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Cooperation Agreement between the EEC and the Gulf Cooperation Council

Cooperation Agreement between the EEC and the Gulf Cooperation Council

Outline of the Community (European Union) legislation about Cooperation Agreement between the EEC and the Gulf Cooperation Council

Topics

These categories group together and put in context the legislative and non-legislative initiatives which deal with the same topic.

External relations > Relations with third countries > Middle east

Cooperation Agreement between the EEC and the Gulf Cooperation Council (GCC)

Acts

Council Decision 89/147/EEC of 20 February 1989 concerning the conclusion of a Cooperation Agreement between the European Economic Community, of the one part, and the countries parties to the Charter of the Cooperation Council for Arab States of the Gulf (the State of the United Arab Emirates, the State of Bahrain, the Kingdom of Saudi Arabia, the Sultanate of Oman, the State of Qatar and the State of Kuwait) of the other part.

Cooperation Agreement between the European Economic Community of the one part, and countries parties to the Charter of the Cooperation Council for the Arab States of the Gulf (the State of the United Arab Emirates, the State of Bahrain, the Kingdom of Saudi Arabia, the Sultanate of Oman, the State of Qatar and the State of Kuwait) of the other part.

Summary

The six countries of the Gulf Cooperation Council and the European Community have drawn up a cooperation agreement aimed at strengthening their relations in a contractual and institutional form.

Economic cooperation should be as extensive as possible, not excluding any area. Here, and in the technical field, priorities are to encourage and facilitate:

  • diversification of GCC countries’ economies;
  • market research and trade promotion;
  • technology transfer and development, notably by means of joint actions and the protection of patents, trademarks and intellectual property rights;
  • the promotion of stable and balanced links between traders;
  • cooperation on standards and measures;
  • information exchange;
  • training.

In areas of agriculture, the agri-food industry and fisheries, the aims of cooperation are to step up exchanges of information and encourage contacts between companies and research institutions to promote common projects.

In industry, the aim is to encourage joint enterprises, develop industrial production and enlarge the economic base, and to organise contacts and meetings.

Information exchange is fundamental to cooperation for environmental and wildlife protection.

For energy, cooperation between energy companies must be facilitated, as must joint analyses of trade in crude oil, gas and petrol products. Exchanging ideas and information, training and studies are also part of energy cooperation.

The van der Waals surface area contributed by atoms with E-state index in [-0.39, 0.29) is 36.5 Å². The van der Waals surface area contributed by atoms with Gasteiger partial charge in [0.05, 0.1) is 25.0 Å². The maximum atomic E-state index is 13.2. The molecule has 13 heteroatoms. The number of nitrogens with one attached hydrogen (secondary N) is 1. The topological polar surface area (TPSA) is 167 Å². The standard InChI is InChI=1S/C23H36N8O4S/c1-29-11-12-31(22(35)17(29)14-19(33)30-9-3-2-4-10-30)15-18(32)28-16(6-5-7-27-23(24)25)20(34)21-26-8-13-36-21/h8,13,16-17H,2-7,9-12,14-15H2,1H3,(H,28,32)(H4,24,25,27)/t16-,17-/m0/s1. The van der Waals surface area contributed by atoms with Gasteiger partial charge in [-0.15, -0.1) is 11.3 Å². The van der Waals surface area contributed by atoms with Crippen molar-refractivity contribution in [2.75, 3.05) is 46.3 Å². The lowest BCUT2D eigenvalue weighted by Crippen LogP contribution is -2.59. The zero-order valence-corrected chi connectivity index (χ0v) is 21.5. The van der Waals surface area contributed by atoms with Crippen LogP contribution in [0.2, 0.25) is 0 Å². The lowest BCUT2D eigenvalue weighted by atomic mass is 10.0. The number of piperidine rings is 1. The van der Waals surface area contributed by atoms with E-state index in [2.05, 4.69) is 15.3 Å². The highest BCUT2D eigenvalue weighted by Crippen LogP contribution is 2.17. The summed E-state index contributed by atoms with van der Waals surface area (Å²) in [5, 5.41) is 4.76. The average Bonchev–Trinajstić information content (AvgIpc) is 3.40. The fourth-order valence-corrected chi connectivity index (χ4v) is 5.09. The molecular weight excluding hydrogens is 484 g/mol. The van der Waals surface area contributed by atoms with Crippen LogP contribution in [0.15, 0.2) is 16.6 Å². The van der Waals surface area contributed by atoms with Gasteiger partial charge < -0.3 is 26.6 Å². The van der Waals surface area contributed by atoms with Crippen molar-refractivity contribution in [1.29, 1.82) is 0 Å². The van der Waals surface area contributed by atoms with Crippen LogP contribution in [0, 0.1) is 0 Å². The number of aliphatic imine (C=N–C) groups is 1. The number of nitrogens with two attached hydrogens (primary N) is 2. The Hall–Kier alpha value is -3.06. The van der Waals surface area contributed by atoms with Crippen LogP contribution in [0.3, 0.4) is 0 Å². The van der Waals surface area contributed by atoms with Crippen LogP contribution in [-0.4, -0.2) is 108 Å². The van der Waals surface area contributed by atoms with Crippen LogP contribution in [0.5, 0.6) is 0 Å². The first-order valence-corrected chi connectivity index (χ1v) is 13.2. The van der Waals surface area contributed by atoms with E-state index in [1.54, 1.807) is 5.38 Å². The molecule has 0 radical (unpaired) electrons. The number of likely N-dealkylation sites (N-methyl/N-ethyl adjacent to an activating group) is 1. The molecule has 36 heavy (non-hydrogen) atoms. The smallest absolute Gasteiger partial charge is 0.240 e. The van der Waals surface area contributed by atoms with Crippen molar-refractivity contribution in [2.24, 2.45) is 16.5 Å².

Investment must be promoted and protected, particularly through agreements on promotion and protection to improve investment conditions.

In science and technology, research, scientific and technological development, technology transfers and adaptation, links between scientific communities and access to patent databases must all be encouraged.

Trade should be developed and diversified. The parties will study ways of eliminating trade barriers and will open discussions on an agreement aimed at developing trade. A common declaration on this matter follows at the end of the text. Pending agreement, both parties will grant each other the status of most favoured nation, which is the subject of a letter from the Community attached to the agreement.

General and final provisions

A Joint Cooperation Council is set up. It will periodically lay down the general guidelines for cooperation, act as an arbiter in the event of dispute and seek means of putting cooperation into practice. Its decisions are binding on party States, and its presidency is rotated between the EC and the GCC countries. It is assisted by a joint cooperation committee, and may decide to set up further committees.

Parties must exchange information and consult the Joint Council regarding useful information that has a direct incidence on the Agreement, or possible problems in the general functioning of the Agreement or concerning trade.

This Agreement does not prevent the conclusion of bilateral agreements, providing that they do not conflict with this Agreement. Its duration is unlimited, and if one party renounces it in writing, its application will cease six months after the notification date.

For more information about relations between the EC and the GCC, see the GCC page on the DG RELEX website.

References

Act Entry into force Deadline for transposition in the Member States Official Journal
Council Decision 89/147/EEC 01.01.1990 OJ L 54 of 25.02.1989

Related Acts

Commission communication of 22 November 1995 on “improving relations between the European Union and countries of the Gulf Cooperation Council” [final – Not published in the Official Journal].